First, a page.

SO for my triumphant return to Craftster, I present you with this piece. I'm really not an embroiderer, like at all, but out of nowhere I got this sudden urge to stitch something. This isn't exactly my first time doing this, but it's probably my first completed piece in...15 years?
I'm a big Sailor Moon fan, and what with the new anime airing right now, I've seriously got it on the brain! Sailor Moon has honestly been one of the biggest creative inspirations for me over the years. No matter how old I get, every time I go back to it, it just makes me want to create things. ^^;
To make this, first I found the image of her transformation brooch (the one from the second season of the anime). I actually brought it up on my Cintiq screen and, laying my hoop over top of it, traced it directly onto my fabric with marker. Not easy. Not recommended. But I don't have a printer or lightbox or anything so it was the best I could do. xD I tried using pencil at first but that was too hard. Marker worked great, and it honestly didn't matter what it looked like since I knew I was going to cover everything up with stitches.
After that, I outlined everything with split stitch. The yellow I filled in with satin stitch, and the pink is also split stitch. I originally tried to do the pink in satin stitch, but as many of you probably know satin stitch can get a bit messy and unwieldy...plus I didn't like the movement of the lines. I wanted them to follow the curves of the design, so split stitch ended up working out best. I really love the way it turned out; great texture, great flow of the lines, but also a very neat and uniform look. The little colored circles are done in I guess some kind of circular/spiral stem stitch...IDK if there's a real name for that. xD
You also might notice that on the thin yellow border I attempted to do some shading (you'd probably notice it better if this wasn't a fancy instagram pic, my bad xD). I used 5 different colors and a kind of hatching technique to blend them together. I wanted to try shading on the rest of it but it ended up looking kind of strange when I tried, so I left it out. I'm honestly not sure if I should go back and try to add any in - I like the way it looks now and don't want to mess it up, but I think it looks kind of funny with shading only on the border and nowhere else! Oh well, perhaps I'll make up my mind when I get around to figuring out what I want to do with this!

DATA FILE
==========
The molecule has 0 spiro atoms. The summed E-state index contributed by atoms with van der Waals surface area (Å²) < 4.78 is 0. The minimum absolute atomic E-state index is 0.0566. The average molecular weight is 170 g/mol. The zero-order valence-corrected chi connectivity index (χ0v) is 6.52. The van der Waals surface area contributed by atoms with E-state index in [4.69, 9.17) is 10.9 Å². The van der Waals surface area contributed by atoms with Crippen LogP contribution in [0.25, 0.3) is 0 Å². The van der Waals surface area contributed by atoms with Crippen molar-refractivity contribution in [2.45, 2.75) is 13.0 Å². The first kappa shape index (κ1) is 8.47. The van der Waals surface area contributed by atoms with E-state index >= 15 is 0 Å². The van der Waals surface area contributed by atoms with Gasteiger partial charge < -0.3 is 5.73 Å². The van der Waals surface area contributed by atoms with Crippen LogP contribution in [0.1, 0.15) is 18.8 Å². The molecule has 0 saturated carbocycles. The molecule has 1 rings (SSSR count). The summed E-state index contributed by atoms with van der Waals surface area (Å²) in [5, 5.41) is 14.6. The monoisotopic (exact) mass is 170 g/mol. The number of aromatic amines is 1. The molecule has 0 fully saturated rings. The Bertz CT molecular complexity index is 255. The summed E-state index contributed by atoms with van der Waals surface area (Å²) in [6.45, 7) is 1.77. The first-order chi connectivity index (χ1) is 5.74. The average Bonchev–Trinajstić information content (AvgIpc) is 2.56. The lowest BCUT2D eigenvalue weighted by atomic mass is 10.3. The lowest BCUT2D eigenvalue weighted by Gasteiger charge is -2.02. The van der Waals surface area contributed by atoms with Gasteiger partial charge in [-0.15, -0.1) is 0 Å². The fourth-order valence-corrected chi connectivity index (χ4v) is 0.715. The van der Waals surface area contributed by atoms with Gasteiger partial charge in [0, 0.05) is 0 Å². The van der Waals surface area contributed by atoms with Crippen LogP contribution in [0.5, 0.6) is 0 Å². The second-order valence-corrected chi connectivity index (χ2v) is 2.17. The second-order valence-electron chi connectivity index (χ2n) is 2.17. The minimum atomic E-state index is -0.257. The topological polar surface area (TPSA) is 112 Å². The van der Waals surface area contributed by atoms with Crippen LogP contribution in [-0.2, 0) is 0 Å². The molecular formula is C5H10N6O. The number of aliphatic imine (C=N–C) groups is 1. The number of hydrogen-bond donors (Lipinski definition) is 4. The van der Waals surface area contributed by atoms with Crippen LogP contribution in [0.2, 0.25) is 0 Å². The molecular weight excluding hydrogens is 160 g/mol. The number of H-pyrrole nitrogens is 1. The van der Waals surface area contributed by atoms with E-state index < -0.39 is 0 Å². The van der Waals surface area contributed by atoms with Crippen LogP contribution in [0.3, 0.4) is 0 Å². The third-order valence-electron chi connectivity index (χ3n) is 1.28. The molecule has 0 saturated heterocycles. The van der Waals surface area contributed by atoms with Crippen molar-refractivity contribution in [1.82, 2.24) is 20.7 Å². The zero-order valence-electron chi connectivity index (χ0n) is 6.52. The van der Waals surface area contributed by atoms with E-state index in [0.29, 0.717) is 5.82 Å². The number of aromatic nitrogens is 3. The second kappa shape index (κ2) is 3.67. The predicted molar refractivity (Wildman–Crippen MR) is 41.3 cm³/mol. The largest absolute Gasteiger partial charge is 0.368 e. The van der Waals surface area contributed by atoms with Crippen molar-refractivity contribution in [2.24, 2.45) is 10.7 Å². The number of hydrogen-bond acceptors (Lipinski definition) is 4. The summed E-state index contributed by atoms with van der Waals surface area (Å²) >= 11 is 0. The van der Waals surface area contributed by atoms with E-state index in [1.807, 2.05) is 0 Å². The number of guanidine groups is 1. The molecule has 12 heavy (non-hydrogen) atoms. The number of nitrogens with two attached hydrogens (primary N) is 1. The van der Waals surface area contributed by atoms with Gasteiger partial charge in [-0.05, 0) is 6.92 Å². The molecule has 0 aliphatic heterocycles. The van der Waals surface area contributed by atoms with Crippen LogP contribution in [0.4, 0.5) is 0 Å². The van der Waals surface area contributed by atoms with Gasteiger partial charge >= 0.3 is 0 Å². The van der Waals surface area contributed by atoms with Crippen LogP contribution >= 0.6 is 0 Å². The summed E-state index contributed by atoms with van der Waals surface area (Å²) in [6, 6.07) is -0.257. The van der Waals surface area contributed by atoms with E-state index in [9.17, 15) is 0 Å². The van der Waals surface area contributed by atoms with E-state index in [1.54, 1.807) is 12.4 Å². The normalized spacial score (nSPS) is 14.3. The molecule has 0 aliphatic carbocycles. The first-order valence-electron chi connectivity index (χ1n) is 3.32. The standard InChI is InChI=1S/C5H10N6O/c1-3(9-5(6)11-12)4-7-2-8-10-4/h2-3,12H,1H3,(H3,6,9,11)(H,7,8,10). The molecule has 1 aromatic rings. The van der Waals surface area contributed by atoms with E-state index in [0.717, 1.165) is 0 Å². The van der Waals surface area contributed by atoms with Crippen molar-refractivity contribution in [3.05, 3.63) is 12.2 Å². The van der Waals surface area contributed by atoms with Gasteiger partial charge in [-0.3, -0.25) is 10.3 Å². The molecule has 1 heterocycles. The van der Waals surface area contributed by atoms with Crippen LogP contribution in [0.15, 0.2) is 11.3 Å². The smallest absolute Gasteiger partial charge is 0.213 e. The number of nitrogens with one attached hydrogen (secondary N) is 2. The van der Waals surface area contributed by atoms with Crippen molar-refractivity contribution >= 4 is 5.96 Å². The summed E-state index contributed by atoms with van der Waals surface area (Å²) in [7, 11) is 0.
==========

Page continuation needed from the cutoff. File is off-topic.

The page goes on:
I went to a local Anime convention this past weekend, which was my first time going and was super fun! This past semester my university's Anime club watched Kuragehime (Jellyfish Princess) and I decided for the con I could put together a really simple Tsukimi cosplay. All she wears is a dark grey sweatsuit, but to be distinguished as a character of course I needed to make myself a plushie of Clara, her pet jellyfish!
Originally I was going to sew it, but I decided I was much more comfortable knitting it, which would have the added bonus of it being more unique than anybody else who might be doing the same costume.
I didn't want a perfect sphere shape for the body, but more of a flattened sphere, so for the body I modified the Monster Chunks pattern. The tentacles are tubes that I started briefly increasing and then decreasing again at the end to get the bulbous tips. The ruffle is just a simple k3tog lettuce ruffle. I was going to try to embroider all the details on, but that proved far too difficult and not detailed/accurate enough. So I glued everything on! I plan to make more of these to sell next year, so by then I will have used a more professional technique than just plain Elmer's!